Phylum Arthropoda (2)
Regular echinoids have pentameral symmetry and move in all directions across the seafloor. The mouth is found at the center of the bottom surface and the anus is at the center of the top surface. Spines and tube feet are used for locomotion. The spines are attached to body plates with ball-and-socket joints, and muscles move the spines in all directions. Regular echinoids graze on algae or scavenge flesh on the sea floor. Their spines are common sediment components in some strata.
Irregular echinoids have bilateral symmetry, and tend to be heart shaped or oval, they burrow in sediment and are suspension or deposit feeders. The mouth and anus are at opposite ends of the bottom surface. Sand dollars are flattened irregular echinoids that live under a thin layer of sediment on the sea floor.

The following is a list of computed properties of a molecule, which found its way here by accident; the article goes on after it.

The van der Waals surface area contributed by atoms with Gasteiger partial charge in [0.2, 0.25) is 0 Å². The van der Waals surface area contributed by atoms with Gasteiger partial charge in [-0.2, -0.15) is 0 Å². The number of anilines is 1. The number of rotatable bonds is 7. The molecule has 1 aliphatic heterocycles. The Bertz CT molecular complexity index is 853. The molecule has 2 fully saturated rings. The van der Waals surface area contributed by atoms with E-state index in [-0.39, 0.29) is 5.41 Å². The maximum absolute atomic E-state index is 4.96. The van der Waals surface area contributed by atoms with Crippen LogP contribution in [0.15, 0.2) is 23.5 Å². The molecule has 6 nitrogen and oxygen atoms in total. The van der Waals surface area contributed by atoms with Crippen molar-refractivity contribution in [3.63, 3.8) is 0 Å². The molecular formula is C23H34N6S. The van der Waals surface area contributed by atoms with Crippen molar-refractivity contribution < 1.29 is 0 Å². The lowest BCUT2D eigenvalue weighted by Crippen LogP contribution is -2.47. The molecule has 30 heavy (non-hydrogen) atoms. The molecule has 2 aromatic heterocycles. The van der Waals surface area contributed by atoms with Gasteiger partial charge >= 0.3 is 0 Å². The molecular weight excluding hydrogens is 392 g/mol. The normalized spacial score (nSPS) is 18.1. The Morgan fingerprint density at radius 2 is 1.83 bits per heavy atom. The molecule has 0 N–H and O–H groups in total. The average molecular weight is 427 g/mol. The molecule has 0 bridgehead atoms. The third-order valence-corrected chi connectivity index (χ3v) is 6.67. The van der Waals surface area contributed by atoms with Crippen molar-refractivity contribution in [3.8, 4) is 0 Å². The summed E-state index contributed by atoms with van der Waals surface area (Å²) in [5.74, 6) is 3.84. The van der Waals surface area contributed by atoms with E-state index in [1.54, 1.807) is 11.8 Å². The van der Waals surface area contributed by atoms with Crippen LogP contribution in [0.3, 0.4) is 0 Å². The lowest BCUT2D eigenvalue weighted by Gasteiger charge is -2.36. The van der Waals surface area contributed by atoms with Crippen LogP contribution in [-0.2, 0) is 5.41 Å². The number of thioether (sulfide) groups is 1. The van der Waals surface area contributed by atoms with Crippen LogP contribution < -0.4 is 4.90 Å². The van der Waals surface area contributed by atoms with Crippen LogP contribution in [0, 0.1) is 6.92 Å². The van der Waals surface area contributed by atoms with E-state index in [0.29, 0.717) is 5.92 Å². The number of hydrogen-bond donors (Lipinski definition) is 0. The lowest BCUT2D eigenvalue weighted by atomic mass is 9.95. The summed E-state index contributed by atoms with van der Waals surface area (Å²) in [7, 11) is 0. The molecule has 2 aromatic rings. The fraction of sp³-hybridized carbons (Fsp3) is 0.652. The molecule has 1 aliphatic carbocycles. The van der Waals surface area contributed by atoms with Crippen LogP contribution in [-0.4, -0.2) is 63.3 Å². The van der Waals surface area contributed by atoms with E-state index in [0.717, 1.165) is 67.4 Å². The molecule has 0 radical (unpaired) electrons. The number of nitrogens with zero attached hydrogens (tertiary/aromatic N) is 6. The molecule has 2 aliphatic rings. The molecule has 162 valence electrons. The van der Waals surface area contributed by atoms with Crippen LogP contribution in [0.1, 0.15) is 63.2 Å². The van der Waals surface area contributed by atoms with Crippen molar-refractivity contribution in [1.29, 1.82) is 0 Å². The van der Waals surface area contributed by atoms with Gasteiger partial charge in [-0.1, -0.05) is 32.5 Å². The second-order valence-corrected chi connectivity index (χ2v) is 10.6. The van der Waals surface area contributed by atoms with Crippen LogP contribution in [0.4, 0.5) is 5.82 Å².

Sea stars (starfish) fall within this class, which ranges from Ordovician to Recent. They possess fivefold symmetry and extended arms. The mouth is on the bottom of the body and the anus on top. The madreporite is both the entry and exit point for water to the water vascular system. Tube feet line the ambulacral grooves on the underside of the body and allow the sea stars to move freely over the seafloor.